When it’s time to focus on building your occupancy, your apartment complex will have more noticeable competition. Renters are a few clicks away from finding you (and your competition). You will need to distinguish your multifamily property in a way that emphasizes whatever value you are selling—either way, you will need to be aggressive with your pricing and advertising. In my property management experience I have determined that marketing videos along with phone calls going to a live-person are great ways to bring in leads. Retention, on the other hand, is the other side of the occupancy coin that, if done right with good customer service, will get you to the high 90s in occupancy. Retention and marketing is another set of vast subjects that I will try to cover in future posts.

The multifamily markets are on fire. Just to name a few I have seen around Tampa in the past few months, the 4.57 acre Chart House restaurant site will be redeveloped into a mid-rise apartment building on the water. Feldman Equities has proposed a 52-story tower on the former Tampa Trump site. Along North Rome Ave & North Hyde Park a five-story complex should have 274 units. The Related Group closed on the Tribune’s downtown property paying $17.75MM so they could develop an eight-story 400 unit apartment building. These are just a few properties that may come to pass and it’s not too late to get in on the action.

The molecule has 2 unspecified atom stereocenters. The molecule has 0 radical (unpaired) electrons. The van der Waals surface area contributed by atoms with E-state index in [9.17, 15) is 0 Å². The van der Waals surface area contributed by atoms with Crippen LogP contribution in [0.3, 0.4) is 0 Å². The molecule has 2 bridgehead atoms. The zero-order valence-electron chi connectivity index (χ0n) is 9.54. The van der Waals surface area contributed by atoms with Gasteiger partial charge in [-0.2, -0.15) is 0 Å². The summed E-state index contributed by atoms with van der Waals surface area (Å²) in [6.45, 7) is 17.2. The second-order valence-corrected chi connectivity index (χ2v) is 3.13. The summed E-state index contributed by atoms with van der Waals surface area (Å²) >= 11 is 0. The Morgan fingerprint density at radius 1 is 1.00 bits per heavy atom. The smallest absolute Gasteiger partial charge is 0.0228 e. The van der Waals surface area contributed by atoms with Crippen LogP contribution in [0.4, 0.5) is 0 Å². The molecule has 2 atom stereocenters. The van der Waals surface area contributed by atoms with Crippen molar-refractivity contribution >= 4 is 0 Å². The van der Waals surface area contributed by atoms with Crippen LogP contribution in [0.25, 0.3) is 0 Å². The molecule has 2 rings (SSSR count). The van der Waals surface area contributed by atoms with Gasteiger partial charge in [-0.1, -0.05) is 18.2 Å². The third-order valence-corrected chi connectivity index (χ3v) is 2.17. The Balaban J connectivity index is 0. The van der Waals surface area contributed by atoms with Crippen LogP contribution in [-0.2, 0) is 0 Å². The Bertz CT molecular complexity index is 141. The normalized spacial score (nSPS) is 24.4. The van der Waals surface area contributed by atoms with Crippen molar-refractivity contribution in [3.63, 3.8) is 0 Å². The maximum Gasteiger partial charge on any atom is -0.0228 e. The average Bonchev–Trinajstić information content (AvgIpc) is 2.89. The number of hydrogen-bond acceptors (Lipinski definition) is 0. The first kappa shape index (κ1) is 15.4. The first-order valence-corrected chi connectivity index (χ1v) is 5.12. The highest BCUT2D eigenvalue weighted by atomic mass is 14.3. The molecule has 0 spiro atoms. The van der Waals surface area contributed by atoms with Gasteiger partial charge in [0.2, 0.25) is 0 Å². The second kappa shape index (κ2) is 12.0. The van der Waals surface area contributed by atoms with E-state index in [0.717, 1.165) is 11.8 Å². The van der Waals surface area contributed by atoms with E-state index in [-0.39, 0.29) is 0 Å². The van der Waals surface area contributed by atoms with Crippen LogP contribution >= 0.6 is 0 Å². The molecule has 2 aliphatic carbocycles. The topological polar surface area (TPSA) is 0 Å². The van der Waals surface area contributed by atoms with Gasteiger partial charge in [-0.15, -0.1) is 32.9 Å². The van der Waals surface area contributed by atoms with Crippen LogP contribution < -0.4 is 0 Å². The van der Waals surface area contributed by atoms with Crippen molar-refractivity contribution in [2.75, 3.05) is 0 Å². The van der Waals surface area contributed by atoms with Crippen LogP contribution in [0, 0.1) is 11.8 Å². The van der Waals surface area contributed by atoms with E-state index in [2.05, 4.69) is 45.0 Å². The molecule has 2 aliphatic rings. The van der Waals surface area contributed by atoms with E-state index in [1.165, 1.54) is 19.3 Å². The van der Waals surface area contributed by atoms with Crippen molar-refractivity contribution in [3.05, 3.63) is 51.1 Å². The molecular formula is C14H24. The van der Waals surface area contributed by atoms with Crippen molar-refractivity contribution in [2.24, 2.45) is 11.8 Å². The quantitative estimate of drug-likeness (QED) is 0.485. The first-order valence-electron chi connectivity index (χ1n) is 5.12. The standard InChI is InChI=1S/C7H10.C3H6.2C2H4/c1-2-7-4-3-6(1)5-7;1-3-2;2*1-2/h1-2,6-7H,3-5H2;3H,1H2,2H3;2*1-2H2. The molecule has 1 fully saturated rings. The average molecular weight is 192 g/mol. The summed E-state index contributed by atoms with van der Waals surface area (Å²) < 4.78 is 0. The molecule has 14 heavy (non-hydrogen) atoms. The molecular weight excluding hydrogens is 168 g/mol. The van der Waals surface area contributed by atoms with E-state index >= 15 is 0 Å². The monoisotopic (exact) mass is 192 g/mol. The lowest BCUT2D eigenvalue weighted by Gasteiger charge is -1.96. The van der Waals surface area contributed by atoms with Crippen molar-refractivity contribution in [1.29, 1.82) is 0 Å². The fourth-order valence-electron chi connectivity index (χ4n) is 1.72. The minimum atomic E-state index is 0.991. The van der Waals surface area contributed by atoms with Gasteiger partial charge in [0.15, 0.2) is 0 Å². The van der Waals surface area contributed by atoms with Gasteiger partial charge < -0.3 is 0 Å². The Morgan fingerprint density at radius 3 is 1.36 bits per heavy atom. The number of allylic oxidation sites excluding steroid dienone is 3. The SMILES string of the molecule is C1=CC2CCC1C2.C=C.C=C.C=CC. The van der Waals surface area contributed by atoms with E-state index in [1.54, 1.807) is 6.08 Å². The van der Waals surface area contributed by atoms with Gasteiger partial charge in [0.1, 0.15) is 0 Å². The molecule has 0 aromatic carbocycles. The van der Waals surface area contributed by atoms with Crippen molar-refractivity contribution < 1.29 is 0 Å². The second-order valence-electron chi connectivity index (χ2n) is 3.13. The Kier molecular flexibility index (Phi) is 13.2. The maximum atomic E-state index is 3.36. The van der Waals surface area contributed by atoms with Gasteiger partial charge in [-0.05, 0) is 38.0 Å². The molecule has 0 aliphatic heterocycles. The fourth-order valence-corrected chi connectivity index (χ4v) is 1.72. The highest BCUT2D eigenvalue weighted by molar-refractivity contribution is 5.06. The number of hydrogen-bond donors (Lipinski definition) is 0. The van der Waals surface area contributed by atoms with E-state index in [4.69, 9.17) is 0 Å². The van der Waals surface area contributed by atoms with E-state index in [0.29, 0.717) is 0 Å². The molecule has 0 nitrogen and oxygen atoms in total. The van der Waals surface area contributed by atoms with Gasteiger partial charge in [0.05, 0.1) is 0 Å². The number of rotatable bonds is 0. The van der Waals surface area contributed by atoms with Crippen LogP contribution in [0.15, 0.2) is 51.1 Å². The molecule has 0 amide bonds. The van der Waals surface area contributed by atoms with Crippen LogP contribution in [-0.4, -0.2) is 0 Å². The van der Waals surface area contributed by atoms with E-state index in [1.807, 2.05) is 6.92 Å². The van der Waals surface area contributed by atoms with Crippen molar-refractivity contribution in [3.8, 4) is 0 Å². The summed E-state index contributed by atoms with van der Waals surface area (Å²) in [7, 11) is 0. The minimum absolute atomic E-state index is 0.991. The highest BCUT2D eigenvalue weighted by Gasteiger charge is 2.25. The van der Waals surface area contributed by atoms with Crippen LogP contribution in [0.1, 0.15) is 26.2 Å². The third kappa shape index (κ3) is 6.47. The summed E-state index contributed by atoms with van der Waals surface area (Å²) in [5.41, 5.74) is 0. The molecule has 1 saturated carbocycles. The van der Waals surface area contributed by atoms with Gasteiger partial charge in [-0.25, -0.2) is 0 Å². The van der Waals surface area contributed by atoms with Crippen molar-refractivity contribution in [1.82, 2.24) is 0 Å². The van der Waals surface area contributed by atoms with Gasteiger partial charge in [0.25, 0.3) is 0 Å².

As the market cycle goes up in some areas it may go down in others. It is important to do your research when acquiring a multifamily apartment complex as buying or selling at the wrong time, in your specific market, can be catastrophic to your finances. Make sure you are utilizing a commercial real estate professional when researching the multifamily space demand in the local MSA you are going to make your investment in.

Still, not every multifamily market is created equal. In a future post I will briefly cover the multifamily market phases and how to determine which one you are in so you can react correctly to the market.

Thank you for taking the time to read my blurb of thoughts and if I can be of assistance to you please reach out.


Lenny Longo, MSIRE